Also check out her autobiographical show "One Mississippi."
If you loved Tig Notaro, you will love her a little bit more after you read this memoir. I listened to the audio book version and hearing her share her backstory through her voice was really meaningful. Perfect if you love dry, sarcastic humor.
Another one of those "give her a book deal because she's got some fame going on right now" books that truly, honestly are so much better than you think they'll be. Who knew someone who is as far from an MFA program as San Francisco is to Trump Country could write better than most MFA graduates? Or some.
Yes, it's a sad story. That's why people get book deals. But it's not sad like you think it should be, being she's a comedian. And duh, she's earned that fame by making such a horrible triple tragedy into something real and something she can share and you can seriously laugh at and not feel awful doing so.
One of those books you read in a day and feel like you lived through a whole life.
Honest and personal account. I enjoyed listening to her read her book.
Tig bares her soul in this memoir focused mainly on the worst four months of her life. This is definitely not a comedy book and not for those who may be easily affected by her experiences.
I love Tig, don't get me wrong, but this book is only for you if you haven't already heard the same stories told via her album, Live; her Netflix documentary, Tig; or her Amazon show "One Mississippi" or because your are a die-hard fan (me).
I first came across Tig Notaro as a guest on the podcast "This American Life," and soon saw her comedy special "Boyish Girl Interrupted." I was so delighted by her comedy. She has an hilarious deadpan manner. I was intrigued and discovered the Netflix documentary "Tig." Now completely enamored by Notaro, her comedy, and self, I had to read "I'm Just a Person." Notaro covers many of the aspects explored in the Netflix special, but with more depth. We get a true sense of Notaro's childhood, experiences with death and illness, and her ability to cope and survive with humour. If you are a fan of comedy, personal memoirs, and amazing women, this is a great read.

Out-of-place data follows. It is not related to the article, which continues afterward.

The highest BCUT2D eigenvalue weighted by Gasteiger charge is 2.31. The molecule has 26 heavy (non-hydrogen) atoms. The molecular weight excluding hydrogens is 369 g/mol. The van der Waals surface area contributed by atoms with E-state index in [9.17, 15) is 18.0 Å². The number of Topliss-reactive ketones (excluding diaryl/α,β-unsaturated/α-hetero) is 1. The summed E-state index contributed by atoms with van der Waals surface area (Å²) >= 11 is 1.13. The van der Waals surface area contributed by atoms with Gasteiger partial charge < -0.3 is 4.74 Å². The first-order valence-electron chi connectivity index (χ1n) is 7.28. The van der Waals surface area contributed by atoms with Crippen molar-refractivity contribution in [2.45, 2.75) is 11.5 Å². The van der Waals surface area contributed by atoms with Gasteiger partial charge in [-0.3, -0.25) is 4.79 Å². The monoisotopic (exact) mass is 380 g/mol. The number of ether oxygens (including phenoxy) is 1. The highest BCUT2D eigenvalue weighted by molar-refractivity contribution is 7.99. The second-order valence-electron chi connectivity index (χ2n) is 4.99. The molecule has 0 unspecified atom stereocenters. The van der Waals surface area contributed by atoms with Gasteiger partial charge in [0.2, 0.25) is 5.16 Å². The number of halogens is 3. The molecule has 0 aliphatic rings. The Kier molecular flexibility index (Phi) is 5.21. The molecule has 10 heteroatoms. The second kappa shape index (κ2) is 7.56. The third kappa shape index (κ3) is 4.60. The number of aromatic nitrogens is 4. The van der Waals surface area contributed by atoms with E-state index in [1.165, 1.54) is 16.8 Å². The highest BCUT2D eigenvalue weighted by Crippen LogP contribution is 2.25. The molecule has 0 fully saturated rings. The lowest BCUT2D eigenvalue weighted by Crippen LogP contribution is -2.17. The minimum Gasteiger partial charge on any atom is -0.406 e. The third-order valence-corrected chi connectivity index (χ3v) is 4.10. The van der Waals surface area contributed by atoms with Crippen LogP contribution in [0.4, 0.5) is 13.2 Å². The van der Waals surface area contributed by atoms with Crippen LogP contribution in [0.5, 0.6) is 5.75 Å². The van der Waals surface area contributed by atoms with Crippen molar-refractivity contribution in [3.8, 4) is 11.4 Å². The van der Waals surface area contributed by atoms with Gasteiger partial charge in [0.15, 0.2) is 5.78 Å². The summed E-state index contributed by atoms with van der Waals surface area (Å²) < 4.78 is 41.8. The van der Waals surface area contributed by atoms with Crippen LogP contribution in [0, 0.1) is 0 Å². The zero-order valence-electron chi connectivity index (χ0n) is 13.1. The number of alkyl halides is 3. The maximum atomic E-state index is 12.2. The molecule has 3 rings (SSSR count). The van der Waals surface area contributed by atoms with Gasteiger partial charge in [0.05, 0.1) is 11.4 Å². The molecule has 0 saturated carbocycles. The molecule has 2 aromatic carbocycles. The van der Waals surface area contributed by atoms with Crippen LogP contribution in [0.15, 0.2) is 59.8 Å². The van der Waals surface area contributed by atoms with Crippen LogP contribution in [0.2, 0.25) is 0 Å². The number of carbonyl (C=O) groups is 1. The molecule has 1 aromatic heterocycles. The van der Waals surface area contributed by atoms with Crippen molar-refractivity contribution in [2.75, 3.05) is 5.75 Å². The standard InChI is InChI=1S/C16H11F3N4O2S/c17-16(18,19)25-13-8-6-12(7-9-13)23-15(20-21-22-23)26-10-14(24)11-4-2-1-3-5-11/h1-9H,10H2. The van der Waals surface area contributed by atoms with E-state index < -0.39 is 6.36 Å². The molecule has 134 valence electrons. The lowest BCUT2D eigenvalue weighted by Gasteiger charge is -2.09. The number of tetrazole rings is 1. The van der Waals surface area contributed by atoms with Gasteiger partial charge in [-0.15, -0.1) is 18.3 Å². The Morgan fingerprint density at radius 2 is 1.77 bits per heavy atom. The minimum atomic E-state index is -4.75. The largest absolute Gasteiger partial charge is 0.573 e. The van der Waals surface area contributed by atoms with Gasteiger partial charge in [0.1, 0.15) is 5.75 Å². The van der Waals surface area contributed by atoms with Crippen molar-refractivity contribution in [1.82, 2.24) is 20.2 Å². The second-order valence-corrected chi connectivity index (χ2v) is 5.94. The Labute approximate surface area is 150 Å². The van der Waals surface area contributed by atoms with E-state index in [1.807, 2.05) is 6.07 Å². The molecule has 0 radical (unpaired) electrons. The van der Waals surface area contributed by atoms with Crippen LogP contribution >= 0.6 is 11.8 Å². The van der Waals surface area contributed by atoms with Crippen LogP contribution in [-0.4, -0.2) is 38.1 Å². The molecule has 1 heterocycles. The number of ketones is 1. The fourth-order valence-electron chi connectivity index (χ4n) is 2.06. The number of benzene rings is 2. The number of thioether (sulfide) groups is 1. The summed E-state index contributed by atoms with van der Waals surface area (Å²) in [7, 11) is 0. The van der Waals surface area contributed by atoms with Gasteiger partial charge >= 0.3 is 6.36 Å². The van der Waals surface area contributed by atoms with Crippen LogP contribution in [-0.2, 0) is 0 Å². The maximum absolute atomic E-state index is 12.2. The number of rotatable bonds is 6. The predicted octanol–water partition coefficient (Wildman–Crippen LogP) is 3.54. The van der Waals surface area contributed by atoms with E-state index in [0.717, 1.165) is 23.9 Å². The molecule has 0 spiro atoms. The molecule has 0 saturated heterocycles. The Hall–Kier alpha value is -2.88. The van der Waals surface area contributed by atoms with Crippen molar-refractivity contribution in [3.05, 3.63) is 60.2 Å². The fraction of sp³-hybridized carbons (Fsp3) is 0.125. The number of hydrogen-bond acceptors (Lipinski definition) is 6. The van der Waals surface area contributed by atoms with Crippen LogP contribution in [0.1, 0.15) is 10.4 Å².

I must have been hiding under a rock, because I had not heard of Tig Notaro before she appeared on The Ellen DeGeneres Show to talk about her newly released book. I'm Just a Person mostly revolves around what happened to her in the year 2012, but what I should actually say is what DIDN'T happen to her that year. Just in that year, she was diagnosed with an aggressive bacterial infection called c.Diff, from which she almost died. Immediately after this her mom died suddenly, she was diagnosed with breast cancer, and her relationship with her girlfriend dissolved. But through all of these surprising adversities, she also sees her career take off after she does a comedy set about her cancer at the Largo in LA.
Her story is not only about these horrible things she has faced. Her childhood is interesting, to say the least. She had much material to start her stand-up comedy career just from talking about her family!
I enjoyed listening to this book, but I felt a lot of the information was already covered in her Netflix show.
The chapters on her family, and her mother's death, were very heartfelt, and you could hear the sadness in her voice.
I would have liked hear more about her family, and a little bit more about her rise up the comedic ladder, but overall I would recommend this book for fans and nonfans alike.
I highly recommend people listen to the audio version, as Tig narrates it herself.
I knew most of this story, maybe from her Netflix show, but it was still good to read her words and celebrate her life with her.
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